Walkabout: Travel Life and Photographs

E-Mail Message

October 26, 2005 

Hi Everybody,

Just wanted to write a quick note and let everyone know how I’m doing.

It’s been nearly a month since I left the States and came to New Zealand. So much has happened between now and then I don’t know where to begin really……

Then I first arrived in the country I was greeted by a New Zealand family (Kerry, Darrell, and daughter Paige) that I was put in contact with from a friend back home. They were great by taking me and giving a very warm welcome to this great country of theirs. They helped me setup a bank account, get my Visa paperwork situated, showed me around, taught me about their culture and country, and even helped me buy a car.

That’s right; I am also the proud owner of two vehicles now. I purchased a 1991 Toyota Corolla to travel around in while I’m here. It has fewer miles on it than my car back home. Before I purchased the car I traveled around up North a bit by bus. It helped me decide if I wanted to buy one or not. By the end of it I knew it would make all the difference because it allows you to have so much more freedom and capability to do more. Once the bus dropped you off you were on your, and although I don’t mind walking places it was a bit excessive. I remember walking to a 10K hike, which took me an additional 10K or more just to get to it by foot. And then you have to walk to the store, the post office, the backpackers, blah, blah, blah…

I’ve traveled a descent amount around the North Island and at the moment am waiting for the 3:00a.m. ferry to arrive in Wellington to take me to the South Island. On the North Island I’ve stopped in towns starting from the top Paihia, Orewa, Auckland, Waitomo Caves, Rotorua, Taupo, and Wellington. I won’t go into detail on all them, but have kept busy by doing numerous hikes in and around all the areas, visiting cultural hot spots, viewing thermal activity, learning about the history and environment, and mingling both with local ‘kiwis’ and other travels passing through New Zealand all the while trying to drive on the left side of the road. A few of my favorite things included exploring the caves of Waitomo, hiking the Tongariro Crossing around two active volcanoes south of Taupo, chasing Wallaby’s in Rotorua with a local couple named Simon and Ralene, and just viewing the natural beauty all around.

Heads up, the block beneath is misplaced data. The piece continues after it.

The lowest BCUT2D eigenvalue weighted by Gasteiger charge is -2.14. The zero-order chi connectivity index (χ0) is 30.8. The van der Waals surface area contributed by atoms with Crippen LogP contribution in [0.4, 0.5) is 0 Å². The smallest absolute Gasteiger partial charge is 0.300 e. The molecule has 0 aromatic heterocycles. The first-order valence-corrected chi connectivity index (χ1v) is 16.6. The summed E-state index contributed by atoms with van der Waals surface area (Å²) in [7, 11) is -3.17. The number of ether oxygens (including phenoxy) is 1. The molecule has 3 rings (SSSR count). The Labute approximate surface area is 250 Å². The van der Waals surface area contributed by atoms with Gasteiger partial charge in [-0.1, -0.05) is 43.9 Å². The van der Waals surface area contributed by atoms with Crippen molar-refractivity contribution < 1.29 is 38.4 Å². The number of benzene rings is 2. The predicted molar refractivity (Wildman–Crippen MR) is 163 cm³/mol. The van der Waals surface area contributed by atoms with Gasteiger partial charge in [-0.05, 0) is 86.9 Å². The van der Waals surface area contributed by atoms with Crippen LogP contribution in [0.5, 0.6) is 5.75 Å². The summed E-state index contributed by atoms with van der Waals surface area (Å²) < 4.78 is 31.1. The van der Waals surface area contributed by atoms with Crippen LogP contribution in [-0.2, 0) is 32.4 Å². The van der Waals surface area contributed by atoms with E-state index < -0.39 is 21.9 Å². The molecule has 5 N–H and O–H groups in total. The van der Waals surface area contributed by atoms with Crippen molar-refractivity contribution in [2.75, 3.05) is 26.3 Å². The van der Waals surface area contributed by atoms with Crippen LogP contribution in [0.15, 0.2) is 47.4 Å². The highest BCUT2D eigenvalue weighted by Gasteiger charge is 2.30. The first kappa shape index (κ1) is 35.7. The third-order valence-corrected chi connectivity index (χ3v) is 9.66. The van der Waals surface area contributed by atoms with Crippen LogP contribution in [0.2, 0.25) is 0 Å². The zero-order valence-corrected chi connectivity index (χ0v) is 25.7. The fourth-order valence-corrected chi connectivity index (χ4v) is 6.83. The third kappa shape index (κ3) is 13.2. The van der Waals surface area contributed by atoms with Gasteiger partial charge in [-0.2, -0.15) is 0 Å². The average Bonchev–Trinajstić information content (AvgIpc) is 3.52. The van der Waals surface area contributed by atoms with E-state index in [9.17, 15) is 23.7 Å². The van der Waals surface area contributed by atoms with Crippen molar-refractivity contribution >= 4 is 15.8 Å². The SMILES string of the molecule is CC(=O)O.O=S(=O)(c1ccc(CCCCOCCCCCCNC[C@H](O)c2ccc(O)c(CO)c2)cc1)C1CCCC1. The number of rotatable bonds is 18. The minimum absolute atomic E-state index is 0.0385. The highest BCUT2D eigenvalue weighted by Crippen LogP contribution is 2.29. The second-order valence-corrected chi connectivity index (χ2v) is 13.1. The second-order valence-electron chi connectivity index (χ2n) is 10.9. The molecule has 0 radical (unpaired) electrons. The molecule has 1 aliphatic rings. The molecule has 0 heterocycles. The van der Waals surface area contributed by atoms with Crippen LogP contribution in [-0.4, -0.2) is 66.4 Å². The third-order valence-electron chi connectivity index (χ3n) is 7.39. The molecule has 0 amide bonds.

There are definitely pros and cons to traveling alone. It’s hard at times for sure, especially when you’re sick, but you meet so many people along the way. Some I’ve came to know over the course of a few days and others just over dinner. Some of them are locals to New Zealand and others are traveling abroad just as I am from all over the world like the UK, Australia, France, and Sweden. A few are even traveling around the world and make me extremely jealous. I’ve only met one other American. She was selling snacks out of her van at the end of the Tongariro Crossing and had “Go Sox” written on the bottom of her sign. I knew right away she had to be from Chicago. Most others seem to be from Germany. People running the backpackers and campsites here say it’s the year of the German. At other times it’s been the year of the Australians, the Brits, the Americans, etc…etc….

I don’t have any plans for the South Island as of yet. My routine so far has included doing all I find of interest in a town and then moving on to the next. From what people have said I have a feeling I’ll find a lot of interest in the South Island. That’s why I’ve kind of skipped over part of the North Island to have a full month there by myself until my parents and Rachel arrive later on. There’s still things I hope to do in the North, like zorbing, bungy jumping, etc…, that’ll probably be better with them. It’ll be nice to see my family and girlfriend again, and it will hopefully create a whole new type of experience in New Zealand by traveling with them.

Some of you might be wondering what my lifestyle is like. Occasionally I sleep in my car when I’m feeling extra cheap, but for the most part I live out of a tent. The campsites are pretty nice and include amenities such as a communal kitchen, bathroom/showers, and at times a pool and hot pool. My diet consists largely of Wheet-bix for breakfast (a local wheat cereal in biscuit form), peanut butter and jelly sandwiches (sometimes toasted and dipped in milk =)), noodles (much like the Ramen noodles found back home), and water and juice to drink. It’s not the most healthy and I try to throw in some bananas, kiwis, potatoes, and carrots when I think of it. And meat is a luxury I haven’t splurged on yet. Who knows, maybe I’ll come back a vegetarian! But then again, prolly not, I like meat too much. I miss it.

Anyway, hope everyone is doing well back home! I should get going as I can barely keep my eyes open and need to load my car up on the ferry here pretty quickly. If anyone is interested in more details on what I’ve done or seen be sure to check out my Blog and Pics sections on my website www.andyjcollins.com. And be sure to sign the guest book if you get a chance, I enjoy hearing from people back home!

Take Care and Miss You All, Andy